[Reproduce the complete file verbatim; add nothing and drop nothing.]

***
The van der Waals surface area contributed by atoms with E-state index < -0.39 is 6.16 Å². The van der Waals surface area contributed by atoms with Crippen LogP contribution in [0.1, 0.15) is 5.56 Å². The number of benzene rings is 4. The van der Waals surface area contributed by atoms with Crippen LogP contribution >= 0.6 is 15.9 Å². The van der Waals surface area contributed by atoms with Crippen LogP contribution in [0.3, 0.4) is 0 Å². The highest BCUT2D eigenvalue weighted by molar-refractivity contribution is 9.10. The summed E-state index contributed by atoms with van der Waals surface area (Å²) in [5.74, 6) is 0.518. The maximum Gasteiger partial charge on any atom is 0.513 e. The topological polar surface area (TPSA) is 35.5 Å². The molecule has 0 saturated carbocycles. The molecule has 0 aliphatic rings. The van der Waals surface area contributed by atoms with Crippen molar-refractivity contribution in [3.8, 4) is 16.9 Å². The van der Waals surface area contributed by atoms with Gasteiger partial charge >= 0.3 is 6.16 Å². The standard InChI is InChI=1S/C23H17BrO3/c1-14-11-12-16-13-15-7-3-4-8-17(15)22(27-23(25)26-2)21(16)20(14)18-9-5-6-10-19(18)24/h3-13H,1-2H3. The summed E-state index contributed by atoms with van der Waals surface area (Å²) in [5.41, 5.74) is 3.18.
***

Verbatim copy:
The van der Waals surface area contributed by atoms with E-state index < -0.39 is 6.16 Å². The van der Waals surface area contributed by atoms with Crippen LogP contribution in [0.1, 0.15) is 5.56 Å². The number of benzene rings is 4. The van der Waals surface area contributed by atoms with Crippen LogP contribution >= 0.6 is 15.9 Å². The van der Waals surface area contributed by atoms with Crippen LogP contribution in [0.3, 0.4) is 0 Å². The highest BCUT2D eigenvalue weighted by molar-refractivity contribution is 9.10. The summed E-state index contributed by atoms with van der Waals surface area (Å²) in [5.74, 6) is 0.518. The maximum Gasteiger partial charge on any atom is 0.513 e. The topological polar surface area (TPSA) is 35.5 Å². The molecule has 0 saturated carbocycles. The molecule has 0 aliphatic rings. The van der Waals surface area contributed by atoms with Crippen molar-refractivity contribution in [3.8, 4) is 16.9 Å². The van der Waals surface area contributed by atoms with Gasteiger partial charge >= 0.3 is 6.16 Å². The standard InChI is InChI=1S/C23H17BrO3/c1-14-11-12-16-13-15-7-3-4-8-17(15)22(27-23(25)26-2)21(16)20(14)18-9-5-6-10-19(18)24/h3-13H,1-2H3. The summed E-state index contributed by atoms with van der Waals surface area (Å²) in [5.41, 5.74) is 3.18.